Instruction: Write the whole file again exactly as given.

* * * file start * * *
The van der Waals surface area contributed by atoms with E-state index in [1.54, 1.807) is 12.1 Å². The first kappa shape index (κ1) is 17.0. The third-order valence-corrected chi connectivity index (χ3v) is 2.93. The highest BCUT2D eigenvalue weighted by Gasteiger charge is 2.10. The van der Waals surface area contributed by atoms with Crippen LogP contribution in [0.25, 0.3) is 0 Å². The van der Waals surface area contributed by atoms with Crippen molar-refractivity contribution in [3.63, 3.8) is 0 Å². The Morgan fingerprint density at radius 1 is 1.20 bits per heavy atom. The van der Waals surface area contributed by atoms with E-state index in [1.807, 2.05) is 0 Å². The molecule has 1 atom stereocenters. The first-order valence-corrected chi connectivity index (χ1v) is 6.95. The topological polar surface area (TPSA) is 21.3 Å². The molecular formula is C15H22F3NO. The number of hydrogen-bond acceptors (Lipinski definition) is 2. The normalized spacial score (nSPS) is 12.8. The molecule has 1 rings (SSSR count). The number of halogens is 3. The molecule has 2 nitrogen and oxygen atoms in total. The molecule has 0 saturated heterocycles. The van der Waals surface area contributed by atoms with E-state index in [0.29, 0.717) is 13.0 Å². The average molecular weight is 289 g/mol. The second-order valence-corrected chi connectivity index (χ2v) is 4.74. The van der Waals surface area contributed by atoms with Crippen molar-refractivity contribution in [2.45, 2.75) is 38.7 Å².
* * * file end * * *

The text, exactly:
The van der Waals surface area contributed by atoms with E-state index in [1.54, 1.807) is 12.1 Å². The first kappa shape index (κ1) is 17.0. The third-order valence-corrected chi connectivity index (χ3v) is 2.93. The highest BCUT2D eigenvalue weighted by Gasteiger charge is 2.10. The van der Waals surface area contributed by atoms with Crippen LogP contribution in [0.25, 0.3) is 0 Å². The van der Waals surface area contributed by atoms with Crippen molar-refractivity contribution in [3.63, 3.8) is 0 Å². The Morgan fingerprint density at radius 1 is 1.20 bits per heavy atom. The van der Waals surface area contributed by atoms with E-state index in [1.807, 2.05) is 0 Å². The molecule has 1 atom stereocenters. The first-order valence-corrected chi connectivity index (χ1v) is 6.95. The topological polar surface area (TPSA) is 21.3 Å². The molecular formula is C15H22F3NO. The number of hydrogen-bond acceptors (Lipinski definition) is 2. The normalized spacial score (nSPS) is 12.8. The molecule has 1 rings (SSSR count). The number of halogens is 3. The molecule has 2 nitrogen and oxygen atoms in total. The molecule has 0 saturated heterocycles. The van der Waals surface area contributed by atoms with E-state index in [0.29, 0.717) is 13.0 Å². The average molecular weight is 289 g/mol. The second-order valence-corrected chi connectivity index (χ2v) is 4.74. The van der Waals surface area contributed by atoms with Crippen molar-refractivity contribution in [2.45, 2.75) is 38.7 Å².